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We left "Arctracer" in Penang, Malaysia and took a trip to Myanmar (Burma) in early 2009. We started on January 17 with a ferry to Butterworth and an overnight train to Bangkok. In Bangkok we got visas at the Myanmar embassy. We flew to Yangon, then quickly to Mandalay and up to Myitkyina where we commenced a series of boat trips down the Ayeyarwady (or Irrawaddy) River to Mandalay. We bused to Bagan for five days and then bused to Kalaw for three days of trekking to Inle Lake. We finally bused back to Yangon, flew to Bangkok, took the overnight train to Butterworth, and ferried back to Penang, arriving home on February 19. It was a very interesting trip! Here are more details:
We left "Arctracer" in a Tanjong City Marina slip in Georgetown on Penang Island. Ferries to the mainland depart from the docks next door, so we just walked off our boat and onto a ferry. Our luggage included many books and other school supplies to give away in Burma, and the strap of one overloaded duffle bag broke during this walk. Ferries run frequently and there is no charge for passengers leaving the island. In Butterworth it was a short walk to the train station. We purchased train tickets a few days in advance at the office at the ferry dock in Georgetown. The train left at 14:45 and stopped at the Malaysia/Thailand border checkpoint at 18:00. The officials of both countries stamped our passports and we got back on the same train. Our seats were transformed for the night into upper and lower berths by the train crew. We bundled up and slept well despite chilly air conditioning. We ordered supper and breakfast from a short menu offered by the train crew, but could have purchased food from vendors who came aboard at several stops. We arrived at the Hualamphong Station in Bangkok at 10:15 and walked to the Sri Krung Hotel just across the canal on the edge of Chinatown. Our Thai friend Sunny met us that evening, and we ended up having dinner with him in a mall restaurant. The next morning, Monday, we took the Metro and then the Skytrain to the Myanmar Embassy and applied for (the maximum possible) 28 day visas. Without expediting, these cost 1620 baht (about $50US) and were ready in 3 days.We spent our days in Bangkok relaxing. We did only a little sightseeing since we had been there before. One afternoon we met Sunny for a stroll in a park and dinner at "Laap Paak," an excellent restaurant. Another highlight was watching the inauguration of Barak Obama live on Al Jazeera, the Arabic tv network. Our Air Asia flight to Yangon was scheduled for 7:15am on Friday. We chose to stay overnight at the airport rather than worry about waking early enough and getting there on time. The airport was an uncomfortable place with metal benches and we didn't get much sleep. It was an uneventful flight.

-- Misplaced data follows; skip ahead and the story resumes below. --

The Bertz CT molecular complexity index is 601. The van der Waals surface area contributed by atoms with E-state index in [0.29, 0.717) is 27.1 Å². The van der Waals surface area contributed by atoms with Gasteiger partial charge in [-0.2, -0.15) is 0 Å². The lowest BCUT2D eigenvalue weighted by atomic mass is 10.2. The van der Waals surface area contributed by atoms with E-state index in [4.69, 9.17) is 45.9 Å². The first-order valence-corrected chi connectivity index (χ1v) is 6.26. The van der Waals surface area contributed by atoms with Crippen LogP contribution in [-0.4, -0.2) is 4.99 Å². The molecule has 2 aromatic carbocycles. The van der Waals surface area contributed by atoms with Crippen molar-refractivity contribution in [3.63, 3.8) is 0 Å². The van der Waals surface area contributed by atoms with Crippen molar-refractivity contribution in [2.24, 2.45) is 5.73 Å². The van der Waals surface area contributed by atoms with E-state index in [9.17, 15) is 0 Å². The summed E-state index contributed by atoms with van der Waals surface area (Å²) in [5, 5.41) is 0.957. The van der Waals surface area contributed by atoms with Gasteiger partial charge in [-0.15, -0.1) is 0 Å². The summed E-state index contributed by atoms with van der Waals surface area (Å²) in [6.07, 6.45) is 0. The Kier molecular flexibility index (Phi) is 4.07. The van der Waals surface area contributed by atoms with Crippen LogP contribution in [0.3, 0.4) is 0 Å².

(view map of our route in Myanmar)
We arrived in Yangon at 8:30 local time on January 23. (Local time is different in the three countries involved on this trip. When it is 10:00 in Myanmar it is 10:30 in Thailand and 11:30 in Malaysia.) Yangon (Rangoon) is the largest city in the country and was the capital until a new capital city was built just a few years ago. We have relatives there thanks to Danny, who was born in Myanmar, moved with his parents to Virginia and last year married Erin, Nina's niece. Danny's Aunt Janet, Uncle Steve and Cousin Bryan met us at the airport, took us to their home, downtown to change US dollars into Kyats, to lunch at "Danny's favorite restaurant," and to the "Beautyland II" guest house where we stayed. The next day we walked past the Sule Paya in midtown to visit the Botataung Paya by the river, then back to shop in the Bogyoke Aung San Market. We walked to the Shwedagon Paya, Myanmar's most important religious site, and spent hours looking at its beautiful temples, monuments and images. We walked back to our guest house for showers, and then met Danny's Aunt Miranda, Cousin Hnin, Cousin Yamone and her husband Nay Gyaw for dinner at a nice "hot pot" restaurant. We ended this eventful day walking through the huge street market in Chinatown on the eve of Chinese New Year, a colorful and festive scene.
(view photos of Yangon)
On January 25 Beautyland II gave us an early breakfast before we flew to Mandalay. The Mandalay airport is 45km south of the city center, but we shared a taxi to the "AD-1 Hotel." The hotel provided an inexpensive clean room with a hot (when there was electricity) shower and breakfast on the roof. From there we walked through the very busy street market and the nearby Eindawya Paya. The next day we took a trishaw to Mandalay Hill and climbed a walkway to the top to see its monuments and the views across the city. Bobo, our trishaw driver used to teach in the Mt. Popa area with a salary of 30,000 KS (about $30US) per month. Then he married a woman from Yangon and they had a daughter, now 3 years old. He could not afford to maintain his family on his teaching salary so became a trishaw driver. He rents a trishaw for 700 kyats/day and gets $3 to $5 on a typical day from passengers. After we climbed Mandalay Hill he encouraged us to climb another walkway to see a nat shrine. Jerry walked more than halfway up the hill again but didn't see anything that looked to him like a nat. Bobo then explained that the nat image was one of the Buddhas. We rode back to the hotel for a rest. In the evening we walked through the market area to the Indian section of town, dined on chapatis at a sidewalk eatery, and returned through the night market. Nina's stomach did not feel right all day.